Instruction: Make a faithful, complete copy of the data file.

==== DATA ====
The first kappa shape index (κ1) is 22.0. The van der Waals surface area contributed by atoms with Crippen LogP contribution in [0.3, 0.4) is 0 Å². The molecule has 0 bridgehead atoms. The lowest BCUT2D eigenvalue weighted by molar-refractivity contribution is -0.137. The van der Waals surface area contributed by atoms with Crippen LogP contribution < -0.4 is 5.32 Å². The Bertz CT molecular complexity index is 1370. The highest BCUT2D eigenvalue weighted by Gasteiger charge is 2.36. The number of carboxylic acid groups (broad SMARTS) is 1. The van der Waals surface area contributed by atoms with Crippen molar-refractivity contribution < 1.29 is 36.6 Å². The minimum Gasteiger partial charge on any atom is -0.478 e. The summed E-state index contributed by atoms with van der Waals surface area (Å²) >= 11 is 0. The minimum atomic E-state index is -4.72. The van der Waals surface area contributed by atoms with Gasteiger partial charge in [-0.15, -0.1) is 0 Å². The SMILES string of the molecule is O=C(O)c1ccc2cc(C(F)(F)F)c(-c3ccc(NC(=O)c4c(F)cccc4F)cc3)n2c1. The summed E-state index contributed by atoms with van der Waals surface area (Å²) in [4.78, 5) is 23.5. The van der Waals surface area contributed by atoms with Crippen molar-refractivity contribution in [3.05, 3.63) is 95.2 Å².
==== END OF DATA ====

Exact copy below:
The first kappa shape index (κ1) is 22.0. The van der Waals surface area contributed by atoms with Crippen LogP contribution in [0.3, 0.4) is 0 Å². The molecule has 0 bridgehead atoms. The lowest BCUT2D eigenvalue weighted by molar-refractivity contribution is -0.137. The van der Waals surface area contributed by atoms with Crippen LogP contribution < -0.4 is 5.32 Å². The Bertz CT molecular complexity index is 1370. The highest BCUT2D eigenvalue weighted by Gasteiger charge is 2.36. The number of carboxylic acid groups (broad SMARTS) is 1. The van der Waals surface area contributed by atoms with Crippen molar-refractivity contribution < 1.29 is 36.6 Å². The minimum Gasteiger partial charge on any atom is -0.478 e. The summed E-state index contributed by atoms with van der Waals surface area (Å²) >= 11 is 0. The minimum atomic E-state index is -4.72. The van der Waals surface area contributed by atoms with Gasteiger partial charge in [-0.15, -0.1) is 0 Å². The SMILES string of the molecule is O=C(O)c1ccc2cc(C(F)(F)F)c(-c3ccc(NC(=O)c4c(F)cccc4F)cc3)n2c1. The summed E-state index contributed by atoms with van der Waals surface area (Å²) in [4.78, 5) is 23.5. The van der Waals surface area contributed by atoms with Crippen molar-refractivity contribution in [3.05, 3.63) is 95.2 Å².